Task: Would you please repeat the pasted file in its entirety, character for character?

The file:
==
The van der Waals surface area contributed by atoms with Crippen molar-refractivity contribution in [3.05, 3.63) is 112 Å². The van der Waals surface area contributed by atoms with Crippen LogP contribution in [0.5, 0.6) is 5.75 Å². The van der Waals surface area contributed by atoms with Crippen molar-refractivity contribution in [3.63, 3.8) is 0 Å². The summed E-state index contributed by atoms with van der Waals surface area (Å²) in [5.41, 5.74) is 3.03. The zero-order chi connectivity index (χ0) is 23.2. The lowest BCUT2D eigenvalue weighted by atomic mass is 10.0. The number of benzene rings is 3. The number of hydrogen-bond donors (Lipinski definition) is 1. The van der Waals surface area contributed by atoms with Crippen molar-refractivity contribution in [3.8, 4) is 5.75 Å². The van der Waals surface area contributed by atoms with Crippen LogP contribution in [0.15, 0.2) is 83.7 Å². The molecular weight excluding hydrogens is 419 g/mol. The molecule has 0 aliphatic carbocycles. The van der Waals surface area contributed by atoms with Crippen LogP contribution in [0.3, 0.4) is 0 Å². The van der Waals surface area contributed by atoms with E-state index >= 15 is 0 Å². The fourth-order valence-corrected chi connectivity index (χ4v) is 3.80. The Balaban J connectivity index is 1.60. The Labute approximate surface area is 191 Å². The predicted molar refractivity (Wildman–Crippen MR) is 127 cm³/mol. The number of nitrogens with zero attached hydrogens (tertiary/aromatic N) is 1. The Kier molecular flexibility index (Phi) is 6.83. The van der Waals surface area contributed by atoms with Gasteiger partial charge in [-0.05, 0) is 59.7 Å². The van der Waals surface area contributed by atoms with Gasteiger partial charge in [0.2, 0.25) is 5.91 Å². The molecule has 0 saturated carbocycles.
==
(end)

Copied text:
The van der Waals surface area contributed by atoms with Crippen molar-refractivity contribution in [3.05, 3.63) is 112 Å². The van der Waals surface area contributed by atoms with Crippen LogP contribution in [0.5, 0.6) is 5.75 Å². The van der Waals surface area contributed by atoms with Crippen molar-refractivity contribution in [3.63, 3.8) is 0 Å². The summed E-state index contributed by atoms with van der Waals surface area (Å²) in [5.41, 5.74) is 3.03. The zero-order chi connectivity index (χ0) is 23.2. The lowest BCUT2D eigenvalue weighted by atomic mass is 10.0. The number of benzene rings is 3. The number of hydrogen-bond donors (Lipinski definition) is 1. The van der Waals surface area contributed by atoms with Crippen molar-refractivity contribution in [3.8, 4) is 5.75 Å². The van der Waals surface area contributed by atoms with Crippen LogP contribution in [0.15, 0.2) is 83.7 Å². The molecular weight excluding hydrogens is 419 g/mol. The molecule has 0 aliphatic carbocycles. The van der Waals surface area contributed by atoms with Crippen LogP contribution in [0.3, 0.4) is 0 Å². The van der Waals surface area contributed by atoms with E-state index >= 15 is 0 Å². The fourth-order valence-corrected chi connectivity index (χ4v) is 3.80. The Balaban J connectivity index is 1.60. The Labute approximate surface area is 191 Å². The predicted molar refractivity (Wildman–Crippen MR) is 127 cm³/mol. The number of nitrogens with zero attached hydrogens (tertiary/aromatic N) is 1. The Kier molecular flexibility index (Phi) is 6.83. The van der Waals surface area contributed by atoms with Gasteiger partial charge in [-0.05, 0) is 59.7 Å². The van der Waals surface area contributed by atoms with Gasteiger partial charge in [0.2, 0.25) is 5.91 Å². The molecule has 0 saturated carbocycles.